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How to Network for Job Search and Access the Hidden Job Market

by My Career

In this article we explore how to network for job search and access the hidden job market when you are at a senior executive or C-suite level with executive experience looking for project, permanent or board positions.

Many professionals we work with are highly capable and experienced but lack confidence when it comes to networking for job search and accessing the hidden job market. This is often because most roles they’ve secured have been as a result of head hunters or decision makers approaching them due to the outstanding results they’ve achieved. Making the decision to be more strategic and intentional with their job, project and board search means they now need to consider and leverage their professional networks to help secure their next opportunity.

My Philosophy about How to Network for Job Search

I’ve shared my philosophy about how to network for job search and access the hidden job market with many Think Bespoke clients, but it was not until a very senior client, a former CEO, gave me some very interesting feedback after I shared my philosophy with him that I realised its true value. He told me this:

“I paid a sickening amount of money to a guy to coach me to get board roles. You’ve taught me more in 5 or 10 minutes than this guy has in a year”.

Step 1 – How to Network for Job Search (The Contact List)

The first step in networking for job search and accessing the hidden job market is to make a list of the individuals you have worked with or know who are CEOs, CFOs, CTOs, Head of People & Culture, Executive Directors, Board Chairs, Independent Executive Directors and in any senior roles or positions of authority. They are likely to be well connected with other business, industry or community leaders.

I want you to avoid the common mistake many people make when they’ve drawn up this list and start approaching their contacts. Because you’re likely to be a relatively task focused person, despite your strategic prowess, you may be inclined to start the conversation with “I am looking for a job or board role. Can you please help me?”

Do not do this.

Navigating conversations with your contacts in this way is a dead end and will not achieve the result you desire. This is because it will make you sound desperate. But it’s more than this. Asking this question is not seeing things from their perspective. Think about it. If you’re asking someone you have not spoken to for a while for a favour, right at the start of your conversation, you are not helping them help you. Instead, consider the conversation from their point of view. Most of the people you’ll be approaching are extremely busy. They have demanding roles and their network is asking them for things all the time. Your request is another one of many favours on a never ending to do list.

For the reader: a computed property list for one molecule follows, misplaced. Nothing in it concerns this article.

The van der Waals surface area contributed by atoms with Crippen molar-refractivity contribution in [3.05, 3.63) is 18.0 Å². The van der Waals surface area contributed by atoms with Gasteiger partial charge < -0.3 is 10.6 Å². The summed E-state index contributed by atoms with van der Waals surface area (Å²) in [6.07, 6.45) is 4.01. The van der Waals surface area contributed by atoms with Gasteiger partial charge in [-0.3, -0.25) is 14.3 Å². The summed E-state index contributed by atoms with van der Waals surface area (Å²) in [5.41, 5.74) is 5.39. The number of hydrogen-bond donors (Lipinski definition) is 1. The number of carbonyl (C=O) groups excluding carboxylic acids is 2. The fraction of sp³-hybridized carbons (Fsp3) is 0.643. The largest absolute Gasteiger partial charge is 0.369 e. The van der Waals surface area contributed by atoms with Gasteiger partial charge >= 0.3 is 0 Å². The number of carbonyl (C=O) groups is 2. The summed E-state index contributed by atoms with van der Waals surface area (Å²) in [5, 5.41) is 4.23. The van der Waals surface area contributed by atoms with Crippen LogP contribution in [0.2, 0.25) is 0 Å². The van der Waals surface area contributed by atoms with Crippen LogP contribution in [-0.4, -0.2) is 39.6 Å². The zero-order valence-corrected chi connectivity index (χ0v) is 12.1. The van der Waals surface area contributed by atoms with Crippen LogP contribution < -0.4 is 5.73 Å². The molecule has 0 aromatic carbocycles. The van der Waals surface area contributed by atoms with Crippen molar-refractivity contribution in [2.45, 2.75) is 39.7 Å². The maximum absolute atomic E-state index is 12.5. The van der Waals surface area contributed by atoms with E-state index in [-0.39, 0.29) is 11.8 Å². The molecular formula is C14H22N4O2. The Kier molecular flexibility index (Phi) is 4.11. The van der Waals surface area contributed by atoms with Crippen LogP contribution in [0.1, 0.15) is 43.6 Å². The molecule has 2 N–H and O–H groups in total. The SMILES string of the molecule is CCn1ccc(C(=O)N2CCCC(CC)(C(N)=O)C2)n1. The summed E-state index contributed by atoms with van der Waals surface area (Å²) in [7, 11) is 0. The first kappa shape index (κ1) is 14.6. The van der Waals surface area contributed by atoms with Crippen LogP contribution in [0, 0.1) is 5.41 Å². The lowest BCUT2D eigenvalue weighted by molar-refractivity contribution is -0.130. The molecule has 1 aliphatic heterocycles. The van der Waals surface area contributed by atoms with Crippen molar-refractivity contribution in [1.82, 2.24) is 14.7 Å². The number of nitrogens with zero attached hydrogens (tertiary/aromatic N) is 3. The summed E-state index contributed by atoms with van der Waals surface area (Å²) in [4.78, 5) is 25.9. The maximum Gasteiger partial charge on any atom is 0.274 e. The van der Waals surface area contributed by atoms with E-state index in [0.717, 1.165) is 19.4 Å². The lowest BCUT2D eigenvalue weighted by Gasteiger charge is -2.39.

Step 2 – How to Network for Job Search (The LinkedIn Message)

Regardless of how kind or connected your contact may be, they are likely to have a limited capacity, headspace or desire to tune into what you need from them. Your goal is to make it as easy as possible for them to help you. The second step in my philosophy about networking for job search is to take more of an ego stroking approach. A more graceful way to say that last statement is to provide them with positive reinforcement and validation.

Let’s bring this to life for you in practical terms. When you contact each individual, start by checking you are connected on LinkedIn. If you are not yet connected, take the time to have a good look at their LinkedIn profile. If they have not ‘tended to their LinkedIn garden’ (updated their profile) recently, do a quick Google search and see what you can find out about them. Armed with this information, I recommend you reach out and invite them to connect on LinkedIn (assuming you are not already connected) and make sure you’ve included a personalised note with the request. You may write something like this:

Hi Jim/Jane/Ji,

You’ve been in my thoughts, so I’m sending you an invite to connect. How are things in your world?

(your name)

There are some key things to remember when reaching out to your contacts via LinkedIn in this way:

  • Make sure the invitation is personalised.
  • Tell the truth. “You’ve been in my thoughts” is a true statement, without oversharing your reasons for connecting.
  • Use language that sounds like you when you talk “How are things in your world?” is how I speak. What’s your version of this? Use that sort of language/wording in your message.
  • Make sure your profile is up to date and showcasing the relevant information for your current professional focus